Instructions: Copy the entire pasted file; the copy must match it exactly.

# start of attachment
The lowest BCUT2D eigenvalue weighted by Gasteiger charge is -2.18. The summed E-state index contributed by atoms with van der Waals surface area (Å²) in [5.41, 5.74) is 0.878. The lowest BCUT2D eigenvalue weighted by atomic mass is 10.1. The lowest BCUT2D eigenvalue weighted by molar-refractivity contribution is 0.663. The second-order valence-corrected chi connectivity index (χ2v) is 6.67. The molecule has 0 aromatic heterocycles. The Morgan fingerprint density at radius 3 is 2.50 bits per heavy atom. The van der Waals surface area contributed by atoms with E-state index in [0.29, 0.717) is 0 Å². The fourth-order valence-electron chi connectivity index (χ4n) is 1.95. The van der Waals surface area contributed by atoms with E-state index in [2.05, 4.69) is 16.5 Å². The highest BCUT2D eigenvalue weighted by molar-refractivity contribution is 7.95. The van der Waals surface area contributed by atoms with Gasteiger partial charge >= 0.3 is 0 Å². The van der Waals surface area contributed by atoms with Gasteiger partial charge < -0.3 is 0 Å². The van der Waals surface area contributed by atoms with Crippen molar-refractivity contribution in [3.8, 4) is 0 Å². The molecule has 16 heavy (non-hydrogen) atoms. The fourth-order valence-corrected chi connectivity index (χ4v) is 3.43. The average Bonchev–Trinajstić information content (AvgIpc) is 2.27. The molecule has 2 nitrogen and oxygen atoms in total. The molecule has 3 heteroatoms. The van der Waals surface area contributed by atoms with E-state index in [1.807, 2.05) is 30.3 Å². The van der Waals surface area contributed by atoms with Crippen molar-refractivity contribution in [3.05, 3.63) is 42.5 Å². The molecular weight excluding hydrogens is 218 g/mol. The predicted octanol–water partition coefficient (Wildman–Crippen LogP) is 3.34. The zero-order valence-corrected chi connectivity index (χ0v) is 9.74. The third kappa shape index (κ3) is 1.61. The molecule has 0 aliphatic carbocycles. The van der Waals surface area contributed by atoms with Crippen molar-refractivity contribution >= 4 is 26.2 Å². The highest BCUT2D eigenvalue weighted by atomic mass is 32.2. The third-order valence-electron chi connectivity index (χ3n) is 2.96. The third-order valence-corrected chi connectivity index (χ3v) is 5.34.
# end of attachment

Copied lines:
The lowest BCUT2D eigenvalue weighted by Gasteiger charge is -2.18. The summed E-state index contributed by atoms with van der Waals surface area (Å²) in [5.41, 5.74) is 0.878. The lowest BCUT2D eigenvalue weighted by atomic mass is 10.1. The lowest BCUT2D eigenvalue weighted by molar-refractivity contribution is 0.663. The second-order valence-corrected chi connectivity index (χ2v) is 6.67. The molecule has 0 aromatic heterocycles. The Morgan fingerprint density at radius 3 is 2.50 bits per heavy atom. The van der Waals surface area contributed by atoms with E-state index in [0.29, 0.717) is 0 Å². The fourth-order valence-electron chi connectivity index (χ4n) is 1.95. The van der Waals surface area contributed by atoms with E-state index in [2.05, 4.69) is 16.5 Å². The highest BCUT2D eigenvalue weighted by molar-refractivity contribution is 7.95. The van der Waals surface area contributed by atoms with Gasteiger partial charge >= 0.3 is 0 Å². The van der Waals surface area contributed by atoms with Gasteiger partial charge < -0.3 is 0 Å². The van der Waals surface area contributed by atoms with Crippen molar-refractivity contribution in [3.8, 4) is 0 Å². The molecule has 16 heavy (non-hydrogen) atoms. The fourth-order valence-corrected chi connectivity index (χ4v) is 3.43. The average Bonchev–Trinajstić information content (AvgIpc) is 2.27. The molecule has 2 nitrogen and oxygen atoms in total. The molecule has 3 heteroatoms. The van der Waals surface area contributed by atoms with E-state index in [1.807, 2.05) is 30.3 Å². The van der Waals surface area contributed by atoms with Crippen molar-refractivity contribution in [3.05, 3.63) is 42.5 Å². The molecular weight excluding hydrogens is 218 g/mol. The predicted octanol–water partition coefficient (Wildman–Crippen LogP) is 3.34. The zero-order valence-corrected chi connectivity index (χ0v) is 9.74. The third kappa shape index (κ3) is 1.61. The molecule has 0 aliphatic carbocycles. The van der Waals surface area contributed by atoms with Crippen molar-refractivity contribution >= 4 is 26.2 Å². The highest BCUT2D eigenvalue weighted by atomic mass is 32.2. The third-order valence-electron chi connectivity index (χ3n) is 2.96. The third-order valence-corrected chi connectivity index (χ3v) is 5.34.